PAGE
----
Manabozho, the Mischief-Maker
He had just time to free the bird which had been beating the drum, when his grandmother came in and delivered to him the big arrow-heads.
In the evening the grandmother said, "My son, you ought to fast before you go to war, as your brothers do, to find out whether you will be successful or not."
He said he had no objection; and having privately stored away, in a shady place in the forest, two or three dozen juicy bears, a moose, and twenty strings of the tenderest birds, he would retire from the lodge so far as to be entirely out of view of his grandmother, fall to and enjoy himself heartily, and at night-fall, having just dispatched a dozen birds and half a bear or so, he would return, tottering and wo-begone, as if quite famished, so as to move deeply the sympathies of his wise old grand-dame.
The place of his fast had been chosen by the Noko, and she had told him it must be so far as to be beyond the sound of her voice or it would be unlucky.
After a time Manabozho, who was always spying out mischief, said to himself, "I must find out why my grandmother is so anxious to have me fast at this spot."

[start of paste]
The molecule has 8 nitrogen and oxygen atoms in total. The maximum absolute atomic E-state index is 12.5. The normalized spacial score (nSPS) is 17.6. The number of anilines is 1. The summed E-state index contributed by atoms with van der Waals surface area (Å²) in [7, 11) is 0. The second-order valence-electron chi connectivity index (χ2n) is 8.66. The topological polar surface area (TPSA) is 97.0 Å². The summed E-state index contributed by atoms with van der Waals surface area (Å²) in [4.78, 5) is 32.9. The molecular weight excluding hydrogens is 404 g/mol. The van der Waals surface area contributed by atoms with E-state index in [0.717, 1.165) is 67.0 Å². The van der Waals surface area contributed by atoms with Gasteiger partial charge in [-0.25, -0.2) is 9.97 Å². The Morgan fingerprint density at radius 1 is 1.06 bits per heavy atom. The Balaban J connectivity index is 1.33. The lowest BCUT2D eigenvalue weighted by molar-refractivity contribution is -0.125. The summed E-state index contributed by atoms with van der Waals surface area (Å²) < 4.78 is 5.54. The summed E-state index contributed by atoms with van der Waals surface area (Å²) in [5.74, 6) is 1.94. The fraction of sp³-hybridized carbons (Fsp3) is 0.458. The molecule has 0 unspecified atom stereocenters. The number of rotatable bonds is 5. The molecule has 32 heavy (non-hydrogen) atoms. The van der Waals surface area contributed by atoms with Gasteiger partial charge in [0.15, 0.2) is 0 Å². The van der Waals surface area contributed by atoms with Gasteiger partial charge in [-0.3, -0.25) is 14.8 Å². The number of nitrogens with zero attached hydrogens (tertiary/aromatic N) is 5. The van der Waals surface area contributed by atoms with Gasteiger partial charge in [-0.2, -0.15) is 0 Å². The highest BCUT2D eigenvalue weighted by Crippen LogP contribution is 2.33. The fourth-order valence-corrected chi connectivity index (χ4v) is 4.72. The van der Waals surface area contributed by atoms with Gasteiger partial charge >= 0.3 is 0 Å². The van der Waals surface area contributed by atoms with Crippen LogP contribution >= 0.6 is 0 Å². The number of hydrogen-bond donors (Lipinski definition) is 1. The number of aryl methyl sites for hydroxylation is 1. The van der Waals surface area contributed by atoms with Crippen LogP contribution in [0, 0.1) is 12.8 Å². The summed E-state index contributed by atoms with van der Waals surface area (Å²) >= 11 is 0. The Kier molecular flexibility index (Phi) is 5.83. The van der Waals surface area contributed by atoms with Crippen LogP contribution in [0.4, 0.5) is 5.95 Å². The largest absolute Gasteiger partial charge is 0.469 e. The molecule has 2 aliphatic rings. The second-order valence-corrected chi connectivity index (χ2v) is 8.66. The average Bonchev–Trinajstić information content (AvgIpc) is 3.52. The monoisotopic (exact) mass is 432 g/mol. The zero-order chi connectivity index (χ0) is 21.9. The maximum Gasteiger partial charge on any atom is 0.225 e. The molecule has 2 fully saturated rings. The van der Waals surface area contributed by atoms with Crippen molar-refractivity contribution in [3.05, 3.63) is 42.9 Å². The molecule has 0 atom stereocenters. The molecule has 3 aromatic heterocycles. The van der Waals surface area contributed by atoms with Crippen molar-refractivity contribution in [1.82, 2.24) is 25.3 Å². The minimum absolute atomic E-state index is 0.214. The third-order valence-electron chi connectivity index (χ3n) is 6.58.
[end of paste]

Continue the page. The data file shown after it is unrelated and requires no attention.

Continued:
The next day he went but a short distance. She cried out, "A little further off;" but he came nearer to the lodge, the rogue that he was, and cried out in a low, counterfeited voice, to make it appear that he was going away instead of approaching. He had now got so near that he could see all that passed in the lodge.
He had not been long in ambush when an old magician crept into the lodge. This old magician had very long hair, which hung across his shoulders and down his back, like a bush or foot-mat. They commenced talking about him, and in doing so, they put their two old heads so very close together that Manabozho was satisfied they were kissing each other. He was indignant that any one should take such a liberty with his venerable grandmother, and to mark his sense of the outrage, he touched the bushy hair of the old magician with a live coal which he had blown upon.